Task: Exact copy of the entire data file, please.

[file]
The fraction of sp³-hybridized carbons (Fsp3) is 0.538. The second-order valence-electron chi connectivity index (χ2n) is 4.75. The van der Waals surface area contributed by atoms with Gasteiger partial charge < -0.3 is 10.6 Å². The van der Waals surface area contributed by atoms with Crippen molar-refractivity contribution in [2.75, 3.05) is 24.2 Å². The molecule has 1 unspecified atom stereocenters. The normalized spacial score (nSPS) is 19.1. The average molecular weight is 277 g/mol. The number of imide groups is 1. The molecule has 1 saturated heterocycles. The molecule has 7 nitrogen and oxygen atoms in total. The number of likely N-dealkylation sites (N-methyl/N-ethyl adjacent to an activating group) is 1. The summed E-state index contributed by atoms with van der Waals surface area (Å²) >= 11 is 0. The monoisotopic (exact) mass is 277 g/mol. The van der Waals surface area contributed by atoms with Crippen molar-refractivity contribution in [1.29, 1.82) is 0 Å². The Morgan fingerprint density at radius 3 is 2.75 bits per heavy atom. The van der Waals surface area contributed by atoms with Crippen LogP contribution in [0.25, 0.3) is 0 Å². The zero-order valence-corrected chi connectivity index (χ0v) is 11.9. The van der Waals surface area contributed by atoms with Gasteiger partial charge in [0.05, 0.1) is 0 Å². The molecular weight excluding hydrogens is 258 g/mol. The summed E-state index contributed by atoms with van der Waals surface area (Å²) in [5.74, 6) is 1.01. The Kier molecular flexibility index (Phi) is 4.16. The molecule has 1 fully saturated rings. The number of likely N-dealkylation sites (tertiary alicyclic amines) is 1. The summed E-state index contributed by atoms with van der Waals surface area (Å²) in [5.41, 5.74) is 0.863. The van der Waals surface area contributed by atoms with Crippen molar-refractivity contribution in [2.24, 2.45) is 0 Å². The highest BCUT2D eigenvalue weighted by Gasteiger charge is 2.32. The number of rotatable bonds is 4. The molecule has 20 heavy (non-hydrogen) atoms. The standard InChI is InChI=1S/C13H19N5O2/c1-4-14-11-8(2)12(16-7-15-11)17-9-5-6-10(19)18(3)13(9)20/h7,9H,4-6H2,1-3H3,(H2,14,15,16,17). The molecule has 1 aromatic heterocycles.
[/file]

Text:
The fraction of sp³-hybridized carbons (Fsp3) is 0.538. The second-order valence-electron chi connectivity index (χ2n) is 4.75. The van der Waals surface area contributed by atoms with Gasteiger partial charge < -0.3 is 10.6 Å². The van der Waals surface area contributed by atoms with Crippen molar-refractivity contribution in [2.75, 3.05) is 24.2 Å². The molecule has 1 unspecified atom stereocenters. The normalized spacial score (nSPS) is 19.1. The average molecular weight is 277 g/mol. The number of imide groups is 1. The molecule has 1 saturated heterocycles. The molecule has 7 nitrogen and oxygen atoms in total. The number of likely N-dealkylation sites (N-methyl/N-ethyl adjacent to an activating group) is 1. The summed E-state index contributed by atoms with van der Waals surface area (Å²) >= 11 is 0. The monoisotopic (exact) mass is 277 g/mol. The van der Waals surface area contributed by atoms with Crippen molar-refractivity contribution in [1.29, 1.82) is 0 Å². The Morgan fingerprint density at radius 3 is 2.75 bits per heavy atom. The van der Waals surface area contributed by atoms with Crippen LogP contribution in [0.25, 0.3) is 0 Å². The zero-order valence-corrected chi connectivity index (χ0v) is 11.9. The van der Waals surface area contributed by atoms with Gasteiger partial charge in [0.05, 0.1) is 0 Å². The molecular weight excluding hydrogens is 258 g/mol. The summed E-state index contributed by atoms with van der Waals surface area (Å²) in [5.74, 6) is 1.01. The Kier molecular flexibility index (Phi) is 4.16. The molecule has 1 fully saturated rings. The number of likely N-dealkylation sites (tertiary alicyclic amines) is 1. The summed E-state index contributed by atoms with van der Waals surface area (Å²) in [5.41, 5.74) is 0.863. The van der Waals surface area contributed by atoms with Crippen molar-refractivity contribution in [2.24, 2.45) is 0 Å². The highest BCUT2D eigenvalue weighted by Gasteiger charge is 2.32. The number of rotatable bonds is 4. The molecule has 20 heavy (non-hydrogen) atoms. The standard InChI is InChI=1S/C13H19N5O2/c1-4-14-11-8(2)12(16-7-15-11)17-9-5-6-10(19)18(3)13(9)20/h7,9H,4-6H2,1-3H3,(H2,14,15,16,17). The molecule has 1 aromatic heterocycles.